Many transmission standards specify details for both the physical and data link layers. The Ethernet standard is a good example.

      Physical Layer Tools

      In a lab environment, a multimeter or oscilloscope can verify quality and compliance. In a real world setting, there is no practical way to debug physical layer problems. A trial and error process of swapping out cables, connectors, and physical ports is often required. If a cable is flakey or defective, throw it out and use another.

      The data link layer is responsible for transferring data between two nodes that are either directly connected or lie within the same network. To send data to a different network, network layer functionality is required. Layer two protocols can often correct physical layer errors using bit correction algorithms. At the data link layer, data is transported inside a frame. A network switch is an example of a data link layer device.

      Layer two specifications explain how to establish a connection and transmit data to another node. The Institute of Electrical and Electronics Engineers (IEEE) organization defines many of the data link specifications under the
      IEEE 802 family of standards. Some of these standards include Ethernet, Wireless LAN, Bluetooth, and Radio, while non-802 standards include the Point-to-Point Protocol (PPP) and Frame Relay. Unlike IP addresses, layer two addresses occupy a flat addressing space. This means the addresses are not hierarchical or routable.

      The IEEE 802 specifications can be further subdivided into two sub-layers, each with their own responsibilities.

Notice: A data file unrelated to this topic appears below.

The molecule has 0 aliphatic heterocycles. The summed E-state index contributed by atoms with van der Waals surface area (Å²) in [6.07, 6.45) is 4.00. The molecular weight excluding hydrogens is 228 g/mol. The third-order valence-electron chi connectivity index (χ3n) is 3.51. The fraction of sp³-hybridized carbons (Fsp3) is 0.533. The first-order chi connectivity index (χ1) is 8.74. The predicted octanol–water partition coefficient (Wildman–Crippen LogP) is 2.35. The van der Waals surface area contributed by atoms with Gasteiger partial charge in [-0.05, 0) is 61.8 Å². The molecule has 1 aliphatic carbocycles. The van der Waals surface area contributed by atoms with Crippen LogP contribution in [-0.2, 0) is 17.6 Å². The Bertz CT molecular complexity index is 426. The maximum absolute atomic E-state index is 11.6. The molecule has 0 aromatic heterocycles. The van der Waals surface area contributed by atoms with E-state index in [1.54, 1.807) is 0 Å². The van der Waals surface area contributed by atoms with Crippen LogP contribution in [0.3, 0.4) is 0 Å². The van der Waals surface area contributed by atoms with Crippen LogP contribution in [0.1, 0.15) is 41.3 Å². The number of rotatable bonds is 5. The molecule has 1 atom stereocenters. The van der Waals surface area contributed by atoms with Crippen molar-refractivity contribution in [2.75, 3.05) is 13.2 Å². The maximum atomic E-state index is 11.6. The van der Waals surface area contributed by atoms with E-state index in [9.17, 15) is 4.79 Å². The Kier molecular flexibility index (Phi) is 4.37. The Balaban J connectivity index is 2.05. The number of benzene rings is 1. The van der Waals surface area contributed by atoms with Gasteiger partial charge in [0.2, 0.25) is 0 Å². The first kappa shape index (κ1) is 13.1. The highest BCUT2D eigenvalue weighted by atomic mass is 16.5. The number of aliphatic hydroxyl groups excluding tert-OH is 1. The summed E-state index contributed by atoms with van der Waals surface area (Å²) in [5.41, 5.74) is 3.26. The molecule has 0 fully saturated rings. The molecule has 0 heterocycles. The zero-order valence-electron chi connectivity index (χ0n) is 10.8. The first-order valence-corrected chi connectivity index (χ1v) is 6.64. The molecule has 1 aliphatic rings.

• Logical Link Control (LLC): This is the higher of the two layers. It acts as an interface between the network layer and the MAC layer. It encapsulates higher-layer protocols, and handles flow control, multiplexing, and error detection. However, some of those functions might also be handled at higher layers.
      • Medium Access Control (MAC): The MAC layer is closely entwined with the physical layer. The MAC layer controls network access, frame synchronization, byte/bit stuffing, and link addressing. It encapsulates data from the LLC layer into the appropriate format for the link layer protocol. It also adds and removes a frame checksum to help identify erroneous frames and implements collision detection.

      For a complete analysis, a packet capture tool such as
      Wireshark can capture and analyze the frames. However, many Linux commands allow users to examine interface statistics for packet stats and errors. The ip link command displays information about the network interfaces on the server. The command output includes the state, MTU, and MAC address of the link. See the
      Ubuntu ip command man page for more information.

      1: lo: <LOOPBACK,UP,LOWER_UP> mtu 65536 qdisc noqueue state UNKNOWN mode DEFAULT group default qlen 1000
          link/loopback 00:00:00:00:00:00 brd 00:00:00:00:00:00
      2: eth0: <BROADCAST,MULTICAST,UP,LOWER_UP> mtu 1500 qdisc mq state UP mode DEFAULT group default qlen 1000